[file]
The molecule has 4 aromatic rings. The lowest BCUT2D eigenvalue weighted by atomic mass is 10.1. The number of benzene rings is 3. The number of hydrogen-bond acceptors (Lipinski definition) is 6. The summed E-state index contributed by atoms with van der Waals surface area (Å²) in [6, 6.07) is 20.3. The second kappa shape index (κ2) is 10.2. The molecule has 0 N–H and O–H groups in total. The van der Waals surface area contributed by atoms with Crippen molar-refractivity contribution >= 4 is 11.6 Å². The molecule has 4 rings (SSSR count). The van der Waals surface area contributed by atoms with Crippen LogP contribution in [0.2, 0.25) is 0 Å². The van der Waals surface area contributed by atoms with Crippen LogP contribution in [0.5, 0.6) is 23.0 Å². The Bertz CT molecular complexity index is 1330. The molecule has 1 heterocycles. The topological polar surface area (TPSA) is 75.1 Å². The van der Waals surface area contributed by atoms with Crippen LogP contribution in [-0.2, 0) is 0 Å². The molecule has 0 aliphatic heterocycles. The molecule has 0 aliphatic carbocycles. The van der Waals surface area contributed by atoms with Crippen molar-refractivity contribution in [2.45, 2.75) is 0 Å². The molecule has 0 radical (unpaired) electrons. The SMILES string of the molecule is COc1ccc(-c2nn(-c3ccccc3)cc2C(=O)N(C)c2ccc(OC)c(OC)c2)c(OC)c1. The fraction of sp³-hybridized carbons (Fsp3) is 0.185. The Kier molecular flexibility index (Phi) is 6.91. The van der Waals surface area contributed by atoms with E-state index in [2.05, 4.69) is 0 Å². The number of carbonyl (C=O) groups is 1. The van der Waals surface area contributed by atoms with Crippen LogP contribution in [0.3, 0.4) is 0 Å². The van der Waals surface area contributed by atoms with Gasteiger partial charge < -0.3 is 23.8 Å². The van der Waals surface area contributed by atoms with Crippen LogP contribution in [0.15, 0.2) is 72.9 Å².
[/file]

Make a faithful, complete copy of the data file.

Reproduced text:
The molecule has 4 aromatic rings. The lowest BCUT2D eigenvalue weighted by atomic mass is 10.1. The number of benzene rings is 3. The number of hydrogen-bond acceptors (Lipinski definition) is 6. The summed E-state index contributed by atoms with van der Waals surface area (Å²) in [6, 6.07) is 20.3. The second kappa shape index (κ2) is 10.2. The molecule has 0 N–H and O–H groups in total. The van der Waals surface area contributed by atoms with Crippen molar-refractivity contribution >= 4 is 11.6 Å². The molecule has 4 rings (SSSR count). The van der Waals surface area contributed by atoms with Crippen LogP contribution in [0.2, 0.25) is 0 Å². The van der Waals surface area contributed by atoms with Crippen LogP contribution in [0.5, 0.6) is 23.0 Å². The Bertz CT molecular complexity index is 1330. The molecule has 1 heterocycles. The topological polar surface area (TPSA) is 75.1 Å². The van der Waals surface area contributed by atoms with Crippen LogP contribution in [-0.2, 0) is 0 Å². The molecule has 0 aliphatic heterocycles. The molecule has 0 aliphatic carbocycles. The van der Waals surface area contributed by atoms with Crippen molar-refractivity contribution in [2.45, 2.75) is 0 Å². The molecule has 0 radical (unpaired) electrons. The SMILES string of the molecule is COc1ccc(-c2nn(-c3ccccc3)cc2C(=O)N(C)c2ccc(OC)c(OC)c2)c(OC)c1. The fraction of sp³-hybridized carbons (Fsp3) is 0.185. The Kier molecular flexibility index (Phi) is 6.91. The van der Waals surface area contributed by atoms with E-state index in [2.05, 4.69) is 0 Å². The number of carbonyl (C=O) groups is 1. The van der Waals surface area contributed by atoms with Crippen LogP contribution in [0.3, 0.4) is 0 Å². The van der Waals surface area contributed by atoms with Gasteiger partial charge < -0.3 is 23.8 Å². The van der Waals surface area contributed by atoms with Crippen LogP contribution in [0.15, 0.2) is 72.9 Å².